ST. PAUL — A bill to begin reforms to the state’s sex offender program was passed by a House committee Friday evening on a party-line vote after about three hours of discussion.
The bill’s sponsor, Rep. Tina Liebling, D-Rochester, was concerned about the on-the-record vote, which Republicans may use as political ammunition.
Rep. Steve Drazkowski, R-Mazeppa, had asked for a roll call, which would require each vote to be recorded, which isn’t the case for a voice vote.
“The only reason to do that is to use that vote against members of this committee,” Liebling said.
The bill authorizes the creation of alternatives to the the high-security, prison-like hospitals in St. Peter and Moose Lake. With a judge’s approval, some sex offenders could be transferred into smaller facilities spread across the state. Every other year, patients’ treatment progress would be reviewed to determine if they are in the right setting.
Liebling’s bill doesn’t change how people are civilly committed or how they are freed from that commitment. Those two processes are at the core of a federal lawsuit that is behind these recent reform efforts. A judge in that case appointed a panel in 2012 to examine the issue, and that body’s first round of recommendations is the basis of Liebling’s bill.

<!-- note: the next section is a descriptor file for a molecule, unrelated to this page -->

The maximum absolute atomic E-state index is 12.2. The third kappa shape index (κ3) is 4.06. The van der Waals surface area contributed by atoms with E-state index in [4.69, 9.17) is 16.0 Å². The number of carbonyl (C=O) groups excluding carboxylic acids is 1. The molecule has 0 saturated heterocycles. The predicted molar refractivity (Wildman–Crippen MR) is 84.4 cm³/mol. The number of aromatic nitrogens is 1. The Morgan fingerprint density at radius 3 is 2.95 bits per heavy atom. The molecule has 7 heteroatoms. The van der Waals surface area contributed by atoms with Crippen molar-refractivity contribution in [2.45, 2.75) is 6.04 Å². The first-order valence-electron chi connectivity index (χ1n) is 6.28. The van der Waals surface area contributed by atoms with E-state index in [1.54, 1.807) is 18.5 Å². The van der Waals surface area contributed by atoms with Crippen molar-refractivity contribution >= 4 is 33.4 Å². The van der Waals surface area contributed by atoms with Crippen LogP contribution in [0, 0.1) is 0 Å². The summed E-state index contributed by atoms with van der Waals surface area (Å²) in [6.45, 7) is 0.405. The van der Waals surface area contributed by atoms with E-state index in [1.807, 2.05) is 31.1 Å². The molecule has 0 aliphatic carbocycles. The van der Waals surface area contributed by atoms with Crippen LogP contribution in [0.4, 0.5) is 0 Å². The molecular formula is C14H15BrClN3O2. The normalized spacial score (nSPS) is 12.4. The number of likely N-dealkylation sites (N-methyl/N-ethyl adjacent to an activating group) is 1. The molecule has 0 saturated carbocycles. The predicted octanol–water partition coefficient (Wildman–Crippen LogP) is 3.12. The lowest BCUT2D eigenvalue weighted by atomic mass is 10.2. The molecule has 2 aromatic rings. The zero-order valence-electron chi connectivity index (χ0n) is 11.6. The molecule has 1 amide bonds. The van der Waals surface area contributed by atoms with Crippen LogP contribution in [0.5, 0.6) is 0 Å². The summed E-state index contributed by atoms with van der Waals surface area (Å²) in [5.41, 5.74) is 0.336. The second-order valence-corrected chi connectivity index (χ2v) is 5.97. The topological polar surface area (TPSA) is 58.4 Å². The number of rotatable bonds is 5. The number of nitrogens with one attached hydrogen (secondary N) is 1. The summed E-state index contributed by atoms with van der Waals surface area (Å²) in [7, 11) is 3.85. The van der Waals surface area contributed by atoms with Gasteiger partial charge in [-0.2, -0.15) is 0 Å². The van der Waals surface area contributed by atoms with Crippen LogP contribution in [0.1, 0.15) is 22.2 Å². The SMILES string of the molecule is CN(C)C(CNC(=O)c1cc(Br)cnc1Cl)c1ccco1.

Though the bill is only taking these modest first steps, she said lawmakers who vote for it could be “spun as being soft on crime and soft on sex offenders.”
They’re worried that constituents will complain about sex offenders being housed near them, even in a secure setting. And a sex offender who gets released and re-offends could be wielded as a potent political weapon against anyone who voted for a reform bill.
Rep. Tony Cornish, R-Good Thunder, said before the 5-3 vote that he doesn’t think the bill will make it to the House floor. He said the bill would get either one or no Republican votes, and predicted some Democrats would peel off.